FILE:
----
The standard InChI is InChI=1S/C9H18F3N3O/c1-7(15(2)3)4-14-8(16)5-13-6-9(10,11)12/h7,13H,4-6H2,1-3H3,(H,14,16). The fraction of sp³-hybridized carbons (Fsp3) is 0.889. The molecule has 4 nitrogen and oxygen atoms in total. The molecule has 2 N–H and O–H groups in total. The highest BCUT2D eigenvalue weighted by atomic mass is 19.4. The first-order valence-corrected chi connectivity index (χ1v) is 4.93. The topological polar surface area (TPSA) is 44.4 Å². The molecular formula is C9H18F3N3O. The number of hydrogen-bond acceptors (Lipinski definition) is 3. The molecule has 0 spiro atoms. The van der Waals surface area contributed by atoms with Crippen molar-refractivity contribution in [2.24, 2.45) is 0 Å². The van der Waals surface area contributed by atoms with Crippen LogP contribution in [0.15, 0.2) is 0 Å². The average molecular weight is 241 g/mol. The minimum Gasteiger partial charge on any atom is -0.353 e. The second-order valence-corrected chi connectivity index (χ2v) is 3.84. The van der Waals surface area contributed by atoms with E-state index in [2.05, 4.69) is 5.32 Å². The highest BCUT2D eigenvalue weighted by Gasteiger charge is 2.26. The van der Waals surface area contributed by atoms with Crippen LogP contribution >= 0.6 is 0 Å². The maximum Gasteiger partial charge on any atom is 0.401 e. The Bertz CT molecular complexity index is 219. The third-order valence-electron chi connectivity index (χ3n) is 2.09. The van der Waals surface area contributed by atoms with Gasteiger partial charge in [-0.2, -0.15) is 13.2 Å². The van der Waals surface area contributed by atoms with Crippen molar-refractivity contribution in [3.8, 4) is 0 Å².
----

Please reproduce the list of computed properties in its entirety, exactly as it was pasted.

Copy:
The standard InChI is InChI=1S/C9H18F3N3O/c1-7(15(2)3)4-14-8(16)5-13-6-9(10,11)12/h7,13H,4-6H2,1-3H3,(H,14,16). The fraction of sp³-hybridized carbons (Fsp3) is 0.889. The molecule has 4 nitrogen and oxygen atoms in total. The molecule has 2 N–H and O–H groups in total. The highest BCUT2D eigenvalue weighted by atomic mass is 19.4. The first-order valence-corrected chi connectivity index (χ1v) is 4.93. The topological polar surface area (TPSA) is 44.4 Å². The molecular formula is C9H18F3N3O. The number of hydrogen-bond acceptors (Lipinski definition) is 3. The molecule has 0 spiro atoms. The van der Waals surface area contributed by atoms with Crippen molar-refractivity contribution in [2.24, 2.45) is 0 Å². The van der Waals surface area contributed by atoms with Crippen LogP contribution in [0.15, 0.2) is 0 Å². The average molecular weight is 241 g/mol. The minimum Gasteiger partial charge on any atom is -0.353 e. The second-order valence-corrected chi connectivity index (χ2v) is 3.84. The van der Waals surface area contributed by atoms with E-state index in [2.05, 4.69) is 5.32 Å². The highest BCUT2D eigenvalue weighted by Gasteiger charge is 2.26. The van der Waals surface area contributed by atoms with Crippen LogP contribution >= 0.6 is 0 Å². The maximum Gasteiger partial charge on any atom is 0.401 e. The Bertz CT molecular complexity index is 219. The third-order valence-electron chi connectivity index (χ3n) is 2.09. The van der Waals surface area contributed by atoms with Gasteiger partial charge in [-0.2, -0.15) is 13.2 Å². The van der Waals surface area contributed by atoms with Crippen molar-refractivity contribution in [3.8, 4) is 0 Å².